As a bully prevention speaker, I’ve talked with schools and students from kindergarten all the way through high school. That’s a wide range of ages and developmental stages, and yet, I’ve found that bullying exists at every level. When I speak to a school assembly, one of the first things I do is define what bullying is. The term bullying is commonly understood to involve physical aggression – think of every schoolyard bully in every movie you’ve seen. However, it’s much more likely for students to experience verbal or social bullying, particularly because these actions happen under the radar and can be more easily concealed.
Schools take bullying very seriously, and rightly so. So far, I’ve presented my reACT to Bullying program to more than 170 schools and nearly 200,000 people. It’s my personal mission to help schools eliminate bullying in all its forms.
Four Qualities of Effective Schoolwide Bully Prevention
Bullying is a complicated and multi-faceted issue, and bully prevention programs can be as varied as the schools that employ them. For a bullying prevention program to be effective, it must fit the personality of the school. However, I’ve noticed that schools that are doing it right have four distinct traits:
1. They take a schoolwide approach.
I’ve definitely been to schools where administrators and teachers expect me, as a bully prevention speaker and expert, to solve all of their problems in a single 50-minute assembly. This isn’t a realistic expectation. You can expect a speaker to clarify definitions and give students a common language to use when talking about bullying. You also want a speaker to be dynamic and memorable for your students. But what happens when they leave? How do you help your students process and take action on the things they learned from the speaker? A schoolwide approach to bully prevention must include a multi-tiered system of support (MTSS).
2. They share appropriate response strategies for everyone involved.
There are clearly three actors in a bullying situation – those who bully, those who are bullied, and bystanders. Effective schools know that each player needs to be instructed and even practice response strategies. Often, bystanders are forgotten. Creating an expectation of accountability for everyone – bystanders included – helps to eliminate bullying behavior before it gains a foothold.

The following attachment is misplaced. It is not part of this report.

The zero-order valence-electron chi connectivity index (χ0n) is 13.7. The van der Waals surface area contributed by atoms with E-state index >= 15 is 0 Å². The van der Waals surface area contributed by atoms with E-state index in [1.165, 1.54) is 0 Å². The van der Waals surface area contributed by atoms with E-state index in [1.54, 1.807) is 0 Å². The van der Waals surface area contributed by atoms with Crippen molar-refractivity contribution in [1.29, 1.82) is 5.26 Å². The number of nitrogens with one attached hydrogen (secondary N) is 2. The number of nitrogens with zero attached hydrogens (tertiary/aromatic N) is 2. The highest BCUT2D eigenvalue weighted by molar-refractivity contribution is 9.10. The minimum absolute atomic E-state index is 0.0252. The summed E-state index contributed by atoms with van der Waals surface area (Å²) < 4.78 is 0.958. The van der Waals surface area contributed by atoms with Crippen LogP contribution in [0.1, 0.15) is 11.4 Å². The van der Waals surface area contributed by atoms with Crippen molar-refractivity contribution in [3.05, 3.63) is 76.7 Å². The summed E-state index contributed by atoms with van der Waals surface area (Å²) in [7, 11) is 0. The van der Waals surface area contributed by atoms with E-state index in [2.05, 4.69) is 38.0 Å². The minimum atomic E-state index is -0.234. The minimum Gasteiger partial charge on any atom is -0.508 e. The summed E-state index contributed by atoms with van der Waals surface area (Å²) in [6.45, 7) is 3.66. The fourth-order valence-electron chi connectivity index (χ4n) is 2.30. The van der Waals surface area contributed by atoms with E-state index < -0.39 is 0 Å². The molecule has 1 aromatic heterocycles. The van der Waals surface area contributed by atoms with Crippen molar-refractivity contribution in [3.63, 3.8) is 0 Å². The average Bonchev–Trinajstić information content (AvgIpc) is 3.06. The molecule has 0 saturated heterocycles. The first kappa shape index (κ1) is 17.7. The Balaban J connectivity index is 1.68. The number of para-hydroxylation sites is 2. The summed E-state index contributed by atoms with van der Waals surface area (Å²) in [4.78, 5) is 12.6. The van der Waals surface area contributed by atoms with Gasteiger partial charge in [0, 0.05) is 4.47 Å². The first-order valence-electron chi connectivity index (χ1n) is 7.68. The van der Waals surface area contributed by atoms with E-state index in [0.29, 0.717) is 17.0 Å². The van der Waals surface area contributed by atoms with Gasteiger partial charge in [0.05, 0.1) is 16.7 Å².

3. They provide support and professional development to school staff.
I am a bully victim myself. I also have more than 20 years of experience in the classroom as a teacher. Still, I wasn’t able to clearly define bullying or help those students who came to me for help. I knew that if I wanted to be an effective advocate and bully prevention speaker, I had to educate myself on current research and best practices. I undertook this task in the hopes of providing both students and adults with practical strategies to combat bullying. The schools that I visit typically conduct staff development sessions on a wide range of topics. Schools committed to eliminating bullying provide character education and promote a culture of kindness. They also bring in outside speakers to conduct staff workshops that support the information provided in student assemblies.
4. They systematically implement and evaluate strategies.
Successful schools actively pursue improvement through planning and implementation. They don’t just wish for improved school climate, they make it happen. They also examine their strategies in terms of data – including information such as earned points, office referrals, and teacher buy-in. This kind of progress monitoring is important. Without data, we truly don’t know if our students feel safe. We truly don’t know if our staff feels prepared or if our efforts are effective. At a minimum, effective schools start with a baseline survey of everyone involved. They examine their referral data centered on bullying. They strategically implement programs and strategies which focus their efforts. Then, they measure their results. Sharing this data with staff and parents is also key.
Bully Prevention and PBIS
It’s not a coincidence that some schools actively pursuing bully prevention also use PBIS. What’s PBIS? PBIS is an acronym for Positive Behavior Interventions and Support. It’s in use in schools at all levels, all around the world.
For schools using a PBIS initiative, the support structure necessary for a bully prevention program is already there. The focus on positive behavior, accountability, and kindness dovetails perfectly with efforts to eliminate bullying behaviors. The data generated by such an effort helps the school to understand what progress they’re making.
When I speak at a school using PBIS, my presentation seems to go a little more smoothly. The students are “tuned in” to positive behavior, and they seem to be more engaged with what I have to say. Sometimes I can almost see the light bulb moment when they connect the dots. The school has given them the tools they need to eliminate bullying behavior, and all I have to do is tell them what to look for. PBIS also gives staff and parents a solid foundation for addressing bullying behaviors from an adult’s perspective.
It’s a winning situation for everyone!